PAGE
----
Sen. Marsha Blackburn (R-Tenn.) said Wednesday that she has serious concerns with one of President Joe Biden’s Black judicial nominees and referenced his “rap sheet” of old speeding tickets, a suggestion of a criminal record when there is none.
During a Senate Judiciary Committee hearing, Blackburn said she would oppose Andre Mathis’ nomination to the U.S. Court of Appeals for the 6th Circuit for a few reasons. She accused the White House of not providing “meaningful consultation” on his nomination, which is for a court seat based in her state. She said she didn’t think Mathis had enough experience, either. She said her preferred nominee was Camille McMullen, an African American judge on the Tennessee Court of Criminal Appeals.
But then, oddly, she brought up Mathis’ driving record.
“He has a rap sheet with a laundry list of citations, including multiple failures to appear in court,” said the Republican senator. “In Tennessee, we expect our judges to respect the law. If Mr. Mathis thought he was above the law before, imagine how he’ll conduct himself if he’s confirmed as a federal judge.”
What Blackburn referred to as a rap sheet, a term for a person’s criminal history that stems from the acronym for Record of Arrests and Prosecutions, was actually related to three speeding tickets Mathis got more than 10 years ago, one of which was for going 5 miles over the speed limit. His driver’s license was temporarily suspended when he didn’t pay them on time and did not show up to court for them.
Mathis told the committee he has never been arrested or charged with a crime. In the case of his speeding tickets, he said he simply forgot to pay them and didn’t realize his license had been suspended until he got a notice in the mail from the Tennessee Department of Motor Vehicles, at which point he paid his tickets.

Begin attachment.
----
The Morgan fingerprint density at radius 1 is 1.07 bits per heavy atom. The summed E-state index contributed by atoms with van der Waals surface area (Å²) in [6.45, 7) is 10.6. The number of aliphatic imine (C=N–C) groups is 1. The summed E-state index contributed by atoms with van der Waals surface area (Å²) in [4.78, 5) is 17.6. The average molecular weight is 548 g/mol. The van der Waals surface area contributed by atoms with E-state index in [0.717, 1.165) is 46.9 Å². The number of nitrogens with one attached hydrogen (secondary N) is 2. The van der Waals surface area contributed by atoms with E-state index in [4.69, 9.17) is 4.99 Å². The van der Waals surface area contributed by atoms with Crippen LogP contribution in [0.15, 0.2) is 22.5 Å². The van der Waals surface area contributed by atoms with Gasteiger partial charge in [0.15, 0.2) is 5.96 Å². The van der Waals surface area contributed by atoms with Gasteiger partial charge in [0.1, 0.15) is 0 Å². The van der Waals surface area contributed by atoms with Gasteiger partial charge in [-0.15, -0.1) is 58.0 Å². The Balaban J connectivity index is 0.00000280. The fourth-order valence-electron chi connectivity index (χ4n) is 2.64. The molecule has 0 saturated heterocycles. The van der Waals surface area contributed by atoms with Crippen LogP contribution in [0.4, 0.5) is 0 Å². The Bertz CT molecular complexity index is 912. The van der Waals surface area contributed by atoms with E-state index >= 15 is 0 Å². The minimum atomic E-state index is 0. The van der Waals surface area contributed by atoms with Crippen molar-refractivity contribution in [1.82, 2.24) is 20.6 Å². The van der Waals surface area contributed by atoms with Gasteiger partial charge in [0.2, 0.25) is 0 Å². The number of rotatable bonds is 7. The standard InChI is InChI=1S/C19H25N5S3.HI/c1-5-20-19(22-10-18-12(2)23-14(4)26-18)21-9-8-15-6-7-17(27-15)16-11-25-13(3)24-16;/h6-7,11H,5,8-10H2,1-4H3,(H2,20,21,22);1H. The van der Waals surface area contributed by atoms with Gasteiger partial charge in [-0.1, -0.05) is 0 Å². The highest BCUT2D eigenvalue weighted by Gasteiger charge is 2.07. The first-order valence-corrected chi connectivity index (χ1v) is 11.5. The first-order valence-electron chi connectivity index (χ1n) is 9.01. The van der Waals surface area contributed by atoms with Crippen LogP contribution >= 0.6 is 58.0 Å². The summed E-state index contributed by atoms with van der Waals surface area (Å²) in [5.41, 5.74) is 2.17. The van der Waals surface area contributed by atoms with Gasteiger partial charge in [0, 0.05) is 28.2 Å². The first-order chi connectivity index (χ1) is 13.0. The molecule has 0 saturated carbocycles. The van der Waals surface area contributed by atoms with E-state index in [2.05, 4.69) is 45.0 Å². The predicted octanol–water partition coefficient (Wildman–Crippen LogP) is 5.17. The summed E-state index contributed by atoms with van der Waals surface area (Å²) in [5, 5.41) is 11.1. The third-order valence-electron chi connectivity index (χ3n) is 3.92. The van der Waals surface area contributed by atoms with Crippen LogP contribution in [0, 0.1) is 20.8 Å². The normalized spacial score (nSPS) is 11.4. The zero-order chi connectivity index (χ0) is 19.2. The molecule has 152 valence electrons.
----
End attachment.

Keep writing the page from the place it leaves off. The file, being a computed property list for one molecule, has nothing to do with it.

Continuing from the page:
He was clearly humiliated that his old speeding tickets were even an issue.
“I highly regret that I’m in this situation,” Mathis said, choking up. “I feel like I’ve embarrassed my family. While I deserve this, they don’t.”
Despite her concerns that Mathis was behaving as if he were above the law by not paying tickets, Blackburn did not mention that it was just last year that she was pulled over by police while riding in a car, got out of the car, indicated that she was a U.S. senator and flashed her congressional pin before being let go.
Sen. Dick Durbin (D-Ill.) appeared to mock Blackburn calling attention to Mathis’ driving record.
“Sen. Blackburn refers to your ‘rap sheet,’ is what she called it,” Durbin said to Mathis. “Well, if speeding tickets are a rap sheet, I’ve got one too. I never got a speeding ticket for driving 5 miles over the limit, which apparently is one of your tickets. … We’ve all I think been guilty of that sin and perhaps all have a rap sheet that’s over 6 miles or more.”
Sen. Cory Booker (D-N.J.), who joined the hearing after Blackburn’s remarks, said he “almost laughed” when he learned how she described Mathis’ driving record.
“I laughed with my staff that I have a rap sheet now, probably much longer than the witness’s,” said Booker, telling a story about his experiences as the first Black family moving into his New Jersey neighborhood as a kid.
“I was pulled over quite a few more times than [my white friends] were. We all knew what it was about,” he said. “My brother and I used to think, ‘If we’re Black, you just prepare for being pulled over.’ Sometimes I was pulled over for going 3 miles over the speed limit, for something cracked or that looked awry on my car.”
Booker asked Mathis if he, too, experienced “driving while Black” while growing up.
“I take responsibility for my actions. I don‘t want to blame anything or anyone else for what I did,” Mathis replied. “That’s what I’ll say about that.”
“Sir, that is a great answer,” replied the New Jersey senator. “And in many ways, the humility and respect I think your character speaks to.”
This story has been updated to note that Blackburn’s preferred nominee was Camille McMullen, an African American state judge.